Australian wave energy potential

Notable Hurdles in the Way

While ocean energy’s potential is massive and ought to be explored, the study also found significant hurdles in the way. Researchers note that ocean currents can move over time, meaning infrastructure built in one area may not always be ideal. In addition, the ocean energy industry is still working to build generator blades large and strong enough to withstand constant use and corrosive conditions.

Environmental, economic, and cultural considerations could also prove prohibitive, including impacts to marine protected areas, indigenous land rights, shipping lanes, defense, and recreation. The report also notes wave energy’s future hinges on the success of Australia’s carbon tax, which began operation this year but has been threatened with repeal by the country’s opposition political party.

Wave Energy Cresting across the Country

Even with these unknown factors looming large, the island nation is rising with the tide toward realizing its renewable energy potential. Australia recently committed $10 million to help bring two new wave energy systems to market, including the world’s biggest wave energy turbine, a 250-kilowatt (kW) full-scale pilot plant.

The world’s largest wave energy project, a 19-megawatt installation, is also expected to begin construction in 2013 off the southeastern state of Victoria. The joint public-private effort between Lockheed-Martin, Ocean Power Technologies, and the Australian government should start generating electricity in 2014 and be fully online by 2017.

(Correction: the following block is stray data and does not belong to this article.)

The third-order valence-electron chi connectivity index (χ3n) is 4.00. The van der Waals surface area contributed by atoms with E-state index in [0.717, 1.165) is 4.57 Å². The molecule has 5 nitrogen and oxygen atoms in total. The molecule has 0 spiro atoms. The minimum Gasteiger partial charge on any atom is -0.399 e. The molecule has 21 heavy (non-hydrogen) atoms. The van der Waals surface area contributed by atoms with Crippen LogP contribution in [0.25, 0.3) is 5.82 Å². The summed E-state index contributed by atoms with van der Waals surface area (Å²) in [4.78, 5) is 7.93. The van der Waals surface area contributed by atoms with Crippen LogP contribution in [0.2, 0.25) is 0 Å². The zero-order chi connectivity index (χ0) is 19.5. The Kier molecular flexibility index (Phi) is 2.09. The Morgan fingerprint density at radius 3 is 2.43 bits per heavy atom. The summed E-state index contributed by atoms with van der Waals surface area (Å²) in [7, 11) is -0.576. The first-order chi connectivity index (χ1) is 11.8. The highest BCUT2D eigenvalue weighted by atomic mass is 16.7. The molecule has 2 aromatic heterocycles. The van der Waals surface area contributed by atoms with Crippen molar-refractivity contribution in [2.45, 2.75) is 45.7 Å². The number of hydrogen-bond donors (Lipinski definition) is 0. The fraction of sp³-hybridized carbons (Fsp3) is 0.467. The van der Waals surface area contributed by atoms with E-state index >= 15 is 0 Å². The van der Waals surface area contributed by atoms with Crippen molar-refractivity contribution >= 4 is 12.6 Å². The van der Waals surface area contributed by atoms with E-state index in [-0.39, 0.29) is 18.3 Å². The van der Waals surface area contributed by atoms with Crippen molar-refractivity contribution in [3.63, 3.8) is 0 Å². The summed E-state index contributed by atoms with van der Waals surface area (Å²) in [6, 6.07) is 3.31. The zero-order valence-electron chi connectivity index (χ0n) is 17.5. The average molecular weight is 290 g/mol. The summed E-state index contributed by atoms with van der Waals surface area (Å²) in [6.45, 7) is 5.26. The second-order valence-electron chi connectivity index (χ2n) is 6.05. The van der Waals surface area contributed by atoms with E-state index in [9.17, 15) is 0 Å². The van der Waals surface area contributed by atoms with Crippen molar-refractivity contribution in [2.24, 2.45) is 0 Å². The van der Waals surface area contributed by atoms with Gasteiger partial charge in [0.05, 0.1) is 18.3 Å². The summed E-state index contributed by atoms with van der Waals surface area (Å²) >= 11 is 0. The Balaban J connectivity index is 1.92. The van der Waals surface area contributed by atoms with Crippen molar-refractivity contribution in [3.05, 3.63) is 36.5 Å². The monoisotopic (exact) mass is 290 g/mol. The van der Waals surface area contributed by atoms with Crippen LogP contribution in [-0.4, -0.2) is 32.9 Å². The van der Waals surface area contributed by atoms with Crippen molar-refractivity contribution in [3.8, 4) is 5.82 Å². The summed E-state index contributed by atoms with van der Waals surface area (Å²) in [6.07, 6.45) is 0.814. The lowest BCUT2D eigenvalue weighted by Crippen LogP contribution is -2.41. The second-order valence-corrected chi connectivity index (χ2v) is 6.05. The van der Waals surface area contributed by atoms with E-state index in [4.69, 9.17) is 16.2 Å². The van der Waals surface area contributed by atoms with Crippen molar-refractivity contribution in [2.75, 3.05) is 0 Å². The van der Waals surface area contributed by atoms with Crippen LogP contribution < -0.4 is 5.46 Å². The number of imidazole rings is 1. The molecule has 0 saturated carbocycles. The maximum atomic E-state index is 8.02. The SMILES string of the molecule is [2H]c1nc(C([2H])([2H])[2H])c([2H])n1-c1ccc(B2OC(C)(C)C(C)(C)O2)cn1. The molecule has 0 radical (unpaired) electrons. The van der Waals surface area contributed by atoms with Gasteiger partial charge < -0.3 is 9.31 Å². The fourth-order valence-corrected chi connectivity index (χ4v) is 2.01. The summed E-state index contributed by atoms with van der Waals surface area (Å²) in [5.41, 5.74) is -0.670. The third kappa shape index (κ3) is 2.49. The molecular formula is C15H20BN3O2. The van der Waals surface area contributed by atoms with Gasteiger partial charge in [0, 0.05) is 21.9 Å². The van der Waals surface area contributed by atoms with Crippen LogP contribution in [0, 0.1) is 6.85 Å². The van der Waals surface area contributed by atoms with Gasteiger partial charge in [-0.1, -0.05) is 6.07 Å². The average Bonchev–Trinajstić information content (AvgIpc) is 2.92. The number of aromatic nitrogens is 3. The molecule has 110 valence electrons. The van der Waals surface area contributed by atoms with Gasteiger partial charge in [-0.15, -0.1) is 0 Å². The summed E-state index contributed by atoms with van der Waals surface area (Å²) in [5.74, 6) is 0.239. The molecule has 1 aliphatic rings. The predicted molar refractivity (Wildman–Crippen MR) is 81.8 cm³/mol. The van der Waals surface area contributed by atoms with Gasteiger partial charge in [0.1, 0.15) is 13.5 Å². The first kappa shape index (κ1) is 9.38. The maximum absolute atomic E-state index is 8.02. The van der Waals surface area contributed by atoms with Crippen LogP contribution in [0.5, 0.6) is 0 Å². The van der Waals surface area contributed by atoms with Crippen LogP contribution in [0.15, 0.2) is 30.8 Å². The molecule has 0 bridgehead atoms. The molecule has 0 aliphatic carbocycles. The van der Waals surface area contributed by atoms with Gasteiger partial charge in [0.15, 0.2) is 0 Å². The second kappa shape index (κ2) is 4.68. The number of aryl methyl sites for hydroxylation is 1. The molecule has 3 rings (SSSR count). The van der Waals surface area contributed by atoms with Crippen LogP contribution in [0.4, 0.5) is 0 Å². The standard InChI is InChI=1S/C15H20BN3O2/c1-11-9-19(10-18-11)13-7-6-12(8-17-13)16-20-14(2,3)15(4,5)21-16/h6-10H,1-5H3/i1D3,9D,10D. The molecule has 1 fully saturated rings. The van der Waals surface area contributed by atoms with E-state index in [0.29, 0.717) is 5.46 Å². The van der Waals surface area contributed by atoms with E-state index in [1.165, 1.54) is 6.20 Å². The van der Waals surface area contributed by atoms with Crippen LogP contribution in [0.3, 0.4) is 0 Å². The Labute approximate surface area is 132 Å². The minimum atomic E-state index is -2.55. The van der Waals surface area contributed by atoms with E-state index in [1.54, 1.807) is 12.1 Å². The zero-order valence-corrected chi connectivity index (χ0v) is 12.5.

Australia’s navy is also moving full-steam toward wave power. HMAS Stirling, the largest naval installation in the country, recently signed a power supply deal to secure electricity from an installation of submerged buoys off the western coast of Perth.

Like most renewable energy technologies, wave power is expected to become more affordable and cost-competitive as additional testing is completed and more projects come online. One recent estimate found wave energy will drop to $100 per megawatt-hour (MWh) by 2020 – a price on par with offshore wind.

Wave energy is still in its nascent stages, but CSIRO’s report means it could soon grow to a tidal wave in Australia’s clean energy future. “Assessing the opportunities and challenges from resource to the market is a first for ocean renewable energy,” said Ian Cresswell, the report’s director.

Wave image via Shutterstock; Australian wave energy potential image via CSIRO

Clean Technica (http://s.tt/1jo09)